Gene Spafford passed on an article from VARBusiness which illustrates the technical media’s attention to PITAC even two months after its expiry. The article speaks glowingly of PITAC, which it describes as “a group of technology-industry luminaries and academics assembled to act as a council [sic] to the president, Congress, and the federal agencies that are involved in [NITRD].” Adjectives used in describing the committee and its work include “insightful,” “expert,” “valuable.” The article quotes Harris Miller, president of the ITAA, at some length:
“It’s really disappointing,” says Harris Miller, president of the Information Technology Association of America…. “What you had was a group of leading people in the IT arena who came together to provide advice and thoughts on critical topics, and they’d really done some interesting and thoughtful work. It’s unfortunate.”
Harris, whose background falls on the public-policy side, speculates that some of the group’s recommendations may not have been taken well by the administration. Although he doesn’t know exactly why the group was dissolved, he says that, “If you want honest advice, you have to realize it’s sometimes not going to be praiseworthy.” And while the group might someday be reinstated, Harris says he hasn’t picked up on any indication that it will happen soon. “Obviously, the cybersecurity report had some pretty strong language about some shortcomings,” Harris says. “But it wasn’t like others weren’t saying the same things.”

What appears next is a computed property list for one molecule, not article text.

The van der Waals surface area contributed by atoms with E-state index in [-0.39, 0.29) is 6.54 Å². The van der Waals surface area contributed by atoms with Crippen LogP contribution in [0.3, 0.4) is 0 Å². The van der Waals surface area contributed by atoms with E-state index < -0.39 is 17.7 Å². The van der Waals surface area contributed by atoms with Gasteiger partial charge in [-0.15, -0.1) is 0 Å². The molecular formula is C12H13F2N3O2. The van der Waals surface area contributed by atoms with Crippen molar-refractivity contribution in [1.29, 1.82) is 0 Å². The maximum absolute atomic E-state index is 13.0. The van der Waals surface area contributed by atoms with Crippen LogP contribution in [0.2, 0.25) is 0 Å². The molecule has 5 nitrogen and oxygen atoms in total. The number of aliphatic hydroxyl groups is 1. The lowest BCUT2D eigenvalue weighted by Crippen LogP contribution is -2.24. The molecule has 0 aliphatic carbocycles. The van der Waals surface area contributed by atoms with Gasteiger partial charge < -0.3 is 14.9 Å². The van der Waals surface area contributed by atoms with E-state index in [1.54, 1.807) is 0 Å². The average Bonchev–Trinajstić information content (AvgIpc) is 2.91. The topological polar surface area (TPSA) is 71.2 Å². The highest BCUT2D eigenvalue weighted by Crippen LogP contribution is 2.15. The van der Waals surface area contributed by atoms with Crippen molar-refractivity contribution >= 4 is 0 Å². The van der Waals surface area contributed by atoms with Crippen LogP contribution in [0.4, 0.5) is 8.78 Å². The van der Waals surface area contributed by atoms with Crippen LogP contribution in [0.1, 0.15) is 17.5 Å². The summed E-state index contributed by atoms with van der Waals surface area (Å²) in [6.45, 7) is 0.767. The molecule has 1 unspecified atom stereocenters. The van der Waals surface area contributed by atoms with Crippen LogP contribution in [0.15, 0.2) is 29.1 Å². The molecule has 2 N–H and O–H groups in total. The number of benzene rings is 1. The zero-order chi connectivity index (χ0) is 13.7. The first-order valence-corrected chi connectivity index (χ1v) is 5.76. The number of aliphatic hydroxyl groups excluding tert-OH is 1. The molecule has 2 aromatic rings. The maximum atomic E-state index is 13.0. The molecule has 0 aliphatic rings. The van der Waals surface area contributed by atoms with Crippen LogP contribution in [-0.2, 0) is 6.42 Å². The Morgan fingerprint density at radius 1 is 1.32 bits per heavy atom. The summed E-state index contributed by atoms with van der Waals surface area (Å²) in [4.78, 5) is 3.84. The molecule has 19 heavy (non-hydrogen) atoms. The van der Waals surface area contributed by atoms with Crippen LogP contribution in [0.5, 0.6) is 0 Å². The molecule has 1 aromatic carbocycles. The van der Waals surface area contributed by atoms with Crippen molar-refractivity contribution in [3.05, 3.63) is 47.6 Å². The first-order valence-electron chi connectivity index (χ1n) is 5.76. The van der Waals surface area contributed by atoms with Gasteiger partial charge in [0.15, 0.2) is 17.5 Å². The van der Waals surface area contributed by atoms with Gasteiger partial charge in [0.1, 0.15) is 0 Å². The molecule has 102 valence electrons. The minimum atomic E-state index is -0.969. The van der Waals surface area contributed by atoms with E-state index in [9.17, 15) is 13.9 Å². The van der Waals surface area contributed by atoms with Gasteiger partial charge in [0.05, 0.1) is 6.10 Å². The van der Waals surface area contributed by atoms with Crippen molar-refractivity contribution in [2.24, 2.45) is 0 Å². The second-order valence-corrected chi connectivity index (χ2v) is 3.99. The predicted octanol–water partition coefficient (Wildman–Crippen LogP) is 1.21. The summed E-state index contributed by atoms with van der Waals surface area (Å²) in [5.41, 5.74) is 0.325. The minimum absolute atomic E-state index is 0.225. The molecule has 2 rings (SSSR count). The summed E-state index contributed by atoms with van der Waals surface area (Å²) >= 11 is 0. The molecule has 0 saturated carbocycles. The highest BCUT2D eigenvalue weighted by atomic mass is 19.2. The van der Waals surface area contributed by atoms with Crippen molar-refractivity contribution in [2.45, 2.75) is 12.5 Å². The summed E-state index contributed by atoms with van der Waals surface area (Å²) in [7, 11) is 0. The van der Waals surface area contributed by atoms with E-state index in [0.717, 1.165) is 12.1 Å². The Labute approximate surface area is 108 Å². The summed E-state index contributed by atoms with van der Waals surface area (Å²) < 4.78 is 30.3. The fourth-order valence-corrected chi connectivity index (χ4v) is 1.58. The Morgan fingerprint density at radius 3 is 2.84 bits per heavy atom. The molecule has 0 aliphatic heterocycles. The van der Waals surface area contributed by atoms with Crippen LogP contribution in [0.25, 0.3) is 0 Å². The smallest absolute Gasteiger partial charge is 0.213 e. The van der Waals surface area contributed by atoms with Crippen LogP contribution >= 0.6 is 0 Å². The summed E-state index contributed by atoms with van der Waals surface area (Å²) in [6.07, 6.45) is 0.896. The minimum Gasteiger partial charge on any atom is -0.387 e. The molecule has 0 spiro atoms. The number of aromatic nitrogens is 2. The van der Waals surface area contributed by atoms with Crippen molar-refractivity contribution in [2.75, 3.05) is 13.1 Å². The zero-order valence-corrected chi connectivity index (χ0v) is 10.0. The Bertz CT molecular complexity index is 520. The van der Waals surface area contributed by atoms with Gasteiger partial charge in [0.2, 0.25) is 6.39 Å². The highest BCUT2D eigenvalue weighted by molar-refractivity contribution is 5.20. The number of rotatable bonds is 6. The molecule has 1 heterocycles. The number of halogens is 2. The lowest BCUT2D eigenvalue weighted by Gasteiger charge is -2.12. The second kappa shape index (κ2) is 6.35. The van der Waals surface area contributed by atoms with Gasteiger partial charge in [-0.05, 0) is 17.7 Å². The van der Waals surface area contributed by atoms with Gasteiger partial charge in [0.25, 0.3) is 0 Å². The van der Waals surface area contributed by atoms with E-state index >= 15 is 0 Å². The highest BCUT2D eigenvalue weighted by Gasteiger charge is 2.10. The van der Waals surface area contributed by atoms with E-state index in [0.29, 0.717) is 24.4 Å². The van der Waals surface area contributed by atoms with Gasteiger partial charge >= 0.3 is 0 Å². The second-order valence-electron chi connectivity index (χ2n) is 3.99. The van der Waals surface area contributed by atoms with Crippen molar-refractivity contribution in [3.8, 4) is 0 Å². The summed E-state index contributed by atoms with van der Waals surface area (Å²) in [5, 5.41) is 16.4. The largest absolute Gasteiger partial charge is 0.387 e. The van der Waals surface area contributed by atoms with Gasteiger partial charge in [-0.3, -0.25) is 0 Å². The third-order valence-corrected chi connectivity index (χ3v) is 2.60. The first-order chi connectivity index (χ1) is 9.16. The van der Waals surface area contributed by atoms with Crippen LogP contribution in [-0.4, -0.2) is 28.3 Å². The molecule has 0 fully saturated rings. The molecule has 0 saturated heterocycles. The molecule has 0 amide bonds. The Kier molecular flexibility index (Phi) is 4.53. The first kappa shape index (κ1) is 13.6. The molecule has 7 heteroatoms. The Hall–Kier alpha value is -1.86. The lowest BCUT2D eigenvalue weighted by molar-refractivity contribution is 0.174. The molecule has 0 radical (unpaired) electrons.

The bigger point here is this: while PITAC may be dormant, it is still getting extremely favorable attention from the tech and mainstream media. In addition, the media seem to be inclined to believe that a major reason for PITAC’s current hibernation is its frank and well-founded criticisms of current policy. This is encouraging and, with sustained pressure, may mean that PITAC will someday return to doing its “insightful,” “expert,” “valuable” work.